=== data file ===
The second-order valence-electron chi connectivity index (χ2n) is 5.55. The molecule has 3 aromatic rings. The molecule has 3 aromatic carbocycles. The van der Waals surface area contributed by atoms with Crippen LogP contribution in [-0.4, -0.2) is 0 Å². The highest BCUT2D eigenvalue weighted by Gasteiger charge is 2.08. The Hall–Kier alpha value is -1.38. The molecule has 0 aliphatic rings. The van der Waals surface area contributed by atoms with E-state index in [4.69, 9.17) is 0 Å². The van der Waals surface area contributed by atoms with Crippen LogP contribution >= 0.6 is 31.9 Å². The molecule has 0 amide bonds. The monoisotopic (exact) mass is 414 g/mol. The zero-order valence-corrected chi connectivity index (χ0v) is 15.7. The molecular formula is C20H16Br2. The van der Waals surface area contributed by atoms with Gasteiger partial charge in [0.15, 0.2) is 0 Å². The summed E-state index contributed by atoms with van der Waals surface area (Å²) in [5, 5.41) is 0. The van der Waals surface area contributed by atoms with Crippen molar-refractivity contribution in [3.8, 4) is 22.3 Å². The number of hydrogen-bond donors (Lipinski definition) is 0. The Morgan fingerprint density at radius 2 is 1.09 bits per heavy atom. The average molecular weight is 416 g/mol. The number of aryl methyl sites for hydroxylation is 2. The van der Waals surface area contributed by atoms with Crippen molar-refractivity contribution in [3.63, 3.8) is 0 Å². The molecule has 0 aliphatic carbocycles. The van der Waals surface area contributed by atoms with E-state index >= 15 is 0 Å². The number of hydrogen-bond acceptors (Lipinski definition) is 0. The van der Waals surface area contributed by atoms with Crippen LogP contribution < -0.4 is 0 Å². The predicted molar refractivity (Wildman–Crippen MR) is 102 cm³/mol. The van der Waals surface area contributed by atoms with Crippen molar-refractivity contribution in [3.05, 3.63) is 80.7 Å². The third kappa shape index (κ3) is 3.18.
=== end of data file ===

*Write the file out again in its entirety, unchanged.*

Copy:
The second-order valence-electron chi connectivity index (χ2n) is 5.55. The molecule has 3 aromatic rings. The molecule has 3 aromatic carbocycles. The van der Waals surface area contributed by atoms with Crippen LogP contribution in [-0.4, -0.2) is 0 Å². The highest BCUT2D eigenvalue weighted by Gasteiger charge is 2.08. The Hall–Kier alpha value is -1.38. The molecule has 0 aliphatic rings. The van der Waals surface area contributed by atoms with E-state index in [4.69, 9.17) is 0 Å². The van der Waals surface area contributed by atoms with Crippen LogP contribution >= 0.6 is 31.9 Å². The molecule has 0 amide bonds. The monoisotopic (exact) mass is 414 g/mol. The zero-order valence-corrected chi connectivity index (χ0v) is 15.7. The molecular formula is C20H16Br2. The van der Waals surface area contributed by atoms with Gasteiger partial charge in [0.15, 0.2) is 0 Å². The summed E-state index contributed by atoms with van der Waals surface area (Å²) in [5, 5.41) is 0. The van der Waals surface area contributed by atoms with Crippen molar-refractivity contribution in [3.8, 4) is 22.3 Å². The number of hydrogen-bond donors (Lipinski definition) is 0. The Morgan fingerprint density at radius 2 is 1.09 bits per heavy atom. The average molecular weight is 416 g/mol. The number of aryl methyl sites for hydroxylation is 2. The van der Waals surface area contributed by atoms with Crippen molar-refractivity contribution in [3.63, 3.8) is 0 Å². The molecule has 0 aliphatic carbocycles. The van der Waals surface area contributed by atoms with E-state index >= 15 is 0 Å². The number of hydrogen-bond acceptors (Lipinski definition) is 0. The van der Waals surface area contributed by atoms with Crippen LogP contribution < -0.4 is 0 Å². The predicted molar refractivity (Wildman–Crippen MR) is 102 cm³/mol. The van der Waals surface area contributed by atoms with Crippen molar-refractivity contribution in [3.05, 3.63) is 80.7 Å². The third kappa shape index (κ3) is 3.18.